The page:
First thing is first: this week's episode is solid. The team finds tesseract technology in Peru. It's unstable, but our boy genius can keep it under control, right? Right? Angry Peruvians disagree. Long story short, Nick Fury is not pleased, and no one gets a fish tank!
The episode had all of the elements of non-stop adventure, but it ultimately lacked any emotional ties to the action. Coulson gets betrayed by an old friend? We should be angry on his behalf! We should want to storm Peru and demand retribution! We should boycott Machu Picchu travel deals! We should not give up Peruvian chocolate because there's not call for insanity here, people. We should care, but we don't. Instead, we just want to shake our heads and remind Coulson that you never trust people you meet at ruins in a jungle.
Agent Philip "International Sex Appeal" Coulson: He's the resident Nate Ford of the group, and that makes him the main character (not Skye. Never Skye.) He's the common link, and he has the most information about what goes on in the intergalactic scheme of things. He also might be a robot. However, this episode served to remind us that we don't actually know that much about Coulson's career pre-Iron Man. He is a mystery--a kindly, often snarky, paternal figure mystery.
Melinda "The Cavalry" May: Speaking of mysteries, Melinda May is kind of a one-woman army and everything Lone Wolf wishes he could be. However, her refusal to acknowledge her past and her insistence on maintaining her administrative role bespeak a horrifying and crippling back story. I can't wait.
Grant "Lone Wolf" Ward: He's growing on me. I mean, I'm still a little wary of his wooden performance, but I can understand it better now that I know that he just does not want to be on board that sleek, sexy plane. He doesn't like people. He doesn't like teams. He's grumpy but professional. If they write him well, I can get on board.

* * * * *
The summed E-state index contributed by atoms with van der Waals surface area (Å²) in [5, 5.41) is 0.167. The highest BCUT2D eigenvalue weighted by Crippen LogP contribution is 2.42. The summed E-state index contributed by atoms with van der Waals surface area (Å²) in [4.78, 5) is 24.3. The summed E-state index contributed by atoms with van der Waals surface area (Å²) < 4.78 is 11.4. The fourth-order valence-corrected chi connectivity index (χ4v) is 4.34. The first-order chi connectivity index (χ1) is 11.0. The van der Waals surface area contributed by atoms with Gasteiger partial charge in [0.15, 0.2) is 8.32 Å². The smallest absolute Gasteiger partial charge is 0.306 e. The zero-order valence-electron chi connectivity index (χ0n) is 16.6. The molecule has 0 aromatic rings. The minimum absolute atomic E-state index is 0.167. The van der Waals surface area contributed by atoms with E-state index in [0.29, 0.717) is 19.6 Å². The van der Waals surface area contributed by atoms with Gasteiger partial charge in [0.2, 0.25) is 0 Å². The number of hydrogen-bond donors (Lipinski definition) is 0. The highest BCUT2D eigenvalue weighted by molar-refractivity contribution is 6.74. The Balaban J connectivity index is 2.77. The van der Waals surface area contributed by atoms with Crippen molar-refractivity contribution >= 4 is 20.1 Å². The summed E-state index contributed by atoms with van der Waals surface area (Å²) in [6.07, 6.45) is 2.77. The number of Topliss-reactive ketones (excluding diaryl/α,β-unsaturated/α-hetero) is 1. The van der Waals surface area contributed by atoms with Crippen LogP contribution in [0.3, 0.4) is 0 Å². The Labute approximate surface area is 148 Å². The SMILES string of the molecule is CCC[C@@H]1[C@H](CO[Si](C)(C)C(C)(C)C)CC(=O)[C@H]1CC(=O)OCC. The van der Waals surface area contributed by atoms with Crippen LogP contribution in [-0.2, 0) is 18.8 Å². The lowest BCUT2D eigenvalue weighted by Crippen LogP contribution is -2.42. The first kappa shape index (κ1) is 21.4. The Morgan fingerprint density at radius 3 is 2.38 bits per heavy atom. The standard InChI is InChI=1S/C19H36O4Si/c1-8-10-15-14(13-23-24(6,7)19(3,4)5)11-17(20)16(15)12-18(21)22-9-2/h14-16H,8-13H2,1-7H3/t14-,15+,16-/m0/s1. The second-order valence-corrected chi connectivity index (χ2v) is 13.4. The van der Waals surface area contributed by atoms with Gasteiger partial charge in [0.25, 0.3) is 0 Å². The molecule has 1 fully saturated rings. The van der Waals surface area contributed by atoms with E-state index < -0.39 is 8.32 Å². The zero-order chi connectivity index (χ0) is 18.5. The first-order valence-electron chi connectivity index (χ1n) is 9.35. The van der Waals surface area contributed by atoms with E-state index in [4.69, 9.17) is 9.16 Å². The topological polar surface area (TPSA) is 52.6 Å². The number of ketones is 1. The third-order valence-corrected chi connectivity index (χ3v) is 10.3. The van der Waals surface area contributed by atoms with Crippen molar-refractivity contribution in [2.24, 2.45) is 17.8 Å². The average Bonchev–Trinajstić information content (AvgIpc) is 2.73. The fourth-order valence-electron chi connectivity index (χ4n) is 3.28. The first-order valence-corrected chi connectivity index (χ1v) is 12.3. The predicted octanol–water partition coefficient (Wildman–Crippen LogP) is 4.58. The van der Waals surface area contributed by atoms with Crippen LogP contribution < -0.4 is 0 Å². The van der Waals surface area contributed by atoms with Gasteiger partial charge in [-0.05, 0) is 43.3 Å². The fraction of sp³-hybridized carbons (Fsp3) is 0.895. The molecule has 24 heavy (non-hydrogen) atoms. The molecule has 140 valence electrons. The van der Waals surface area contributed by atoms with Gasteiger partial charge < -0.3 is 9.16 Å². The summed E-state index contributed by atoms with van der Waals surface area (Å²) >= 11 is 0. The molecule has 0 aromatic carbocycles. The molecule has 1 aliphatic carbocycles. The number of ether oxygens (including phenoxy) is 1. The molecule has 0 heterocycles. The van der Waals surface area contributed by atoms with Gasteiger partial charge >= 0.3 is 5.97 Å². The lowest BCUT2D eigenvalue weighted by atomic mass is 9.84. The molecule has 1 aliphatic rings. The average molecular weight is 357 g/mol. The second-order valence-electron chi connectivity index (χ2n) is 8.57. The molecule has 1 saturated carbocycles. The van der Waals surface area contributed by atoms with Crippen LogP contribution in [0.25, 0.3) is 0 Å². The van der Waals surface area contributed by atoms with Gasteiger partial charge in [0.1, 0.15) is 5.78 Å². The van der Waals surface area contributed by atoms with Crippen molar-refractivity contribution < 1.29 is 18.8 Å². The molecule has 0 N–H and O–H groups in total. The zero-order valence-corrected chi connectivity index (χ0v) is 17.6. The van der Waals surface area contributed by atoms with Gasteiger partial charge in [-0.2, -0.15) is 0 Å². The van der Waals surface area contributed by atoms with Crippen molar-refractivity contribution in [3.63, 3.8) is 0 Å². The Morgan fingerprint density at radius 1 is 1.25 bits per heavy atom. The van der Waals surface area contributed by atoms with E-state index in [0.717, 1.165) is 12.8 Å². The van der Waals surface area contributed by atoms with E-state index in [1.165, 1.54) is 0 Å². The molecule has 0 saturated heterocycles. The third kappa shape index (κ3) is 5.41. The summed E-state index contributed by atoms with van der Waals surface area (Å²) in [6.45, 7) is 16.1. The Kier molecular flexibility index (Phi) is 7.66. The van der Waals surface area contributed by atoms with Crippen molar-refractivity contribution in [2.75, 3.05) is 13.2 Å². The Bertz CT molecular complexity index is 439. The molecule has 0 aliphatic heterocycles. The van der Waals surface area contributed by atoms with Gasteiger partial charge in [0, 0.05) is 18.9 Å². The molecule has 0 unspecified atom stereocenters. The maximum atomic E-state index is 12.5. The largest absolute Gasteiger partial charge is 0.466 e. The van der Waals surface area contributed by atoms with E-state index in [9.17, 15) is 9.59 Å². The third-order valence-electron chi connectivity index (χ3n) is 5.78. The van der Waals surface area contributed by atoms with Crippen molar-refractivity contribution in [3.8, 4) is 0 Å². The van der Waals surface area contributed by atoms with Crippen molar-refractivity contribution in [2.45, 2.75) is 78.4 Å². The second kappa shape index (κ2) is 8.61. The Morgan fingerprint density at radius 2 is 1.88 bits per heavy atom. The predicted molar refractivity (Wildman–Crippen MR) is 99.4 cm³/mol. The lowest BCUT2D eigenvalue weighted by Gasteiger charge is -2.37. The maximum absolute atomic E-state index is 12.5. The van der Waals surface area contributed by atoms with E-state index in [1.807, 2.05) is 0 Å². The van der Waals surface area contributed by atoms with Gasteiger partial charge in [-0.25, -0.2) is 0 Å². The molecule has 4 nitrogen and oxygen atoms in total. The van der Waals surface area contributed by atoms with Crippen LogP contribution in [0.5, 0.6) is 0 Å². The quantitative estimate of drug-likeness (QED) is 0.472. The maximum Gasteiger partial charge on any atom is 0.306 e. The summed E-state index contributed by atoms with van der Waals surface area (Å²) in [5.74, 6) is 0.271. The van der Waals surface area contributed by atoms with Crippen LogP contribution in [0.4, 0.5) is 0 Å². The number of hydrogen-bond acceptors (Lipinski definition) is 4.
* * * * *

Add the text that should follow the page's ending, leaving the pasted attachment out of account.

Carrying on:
Leo "Not Really Modest But Trying Genius" Fitz: Boy geniuses are my kryptonite (Agent Reid...mmmm...) and are luckily one of Whedon's fortes. Fitz's ongoing commentary about everyone else and his own genius is not only hilarious but a window into this solitary scientist existence. Except for Simmons, Fitz doesn't know how to work with others. He relies on her to manage the peasants, even though he's a sincere guy who respects the team. Their dynamic is awesome.
Jemma "British Adorableness Personified" Simmons: Simmons is the dreamer. She is bright and experienced and clever, but she's not content with working in a lab for the rest of her life. She's young and brilliant and wants to see the world--see the good she can do and the value her intellect is. Her enthusiasm is indefatigable, even though her partner is a doomsayer who keeps telling her that they will regret going into the field. Maybe they will, but I'm choosing to drink Simmons' personal brand of Kool-Aid and get on board.
Skye "Most Boring Hacker Ever" Who-Cares: NO ONE CARES! Yes, yes, at least she's an infiltrator, which is more interesting than just reneging on all of her principles to be one of the cool kids (although, be honest, who wouldn't?); however, Skye is still just the epitome of trying too hard. She spends the first act tiptoeing around the rest of the team, being the awkward new kid. As soon as she realizes that this is only the second mission of the team, she doesn't respect a single one of them. Guess what, Skye? They are still experts in their fields and are useful in a crisis, unlike you. Wait, that's unfair. You remembered where the inflatable rafts were. Gold star for you. Be sure to thank the other members of the team that kept you alive and saved the day.
The technology continues to be every techies dream.
I begrudgingly admit that Skye’s Twitter speech about the Peruvian rebels was a good one. The only useful thing she does all episode.
Skye: “You got shot?”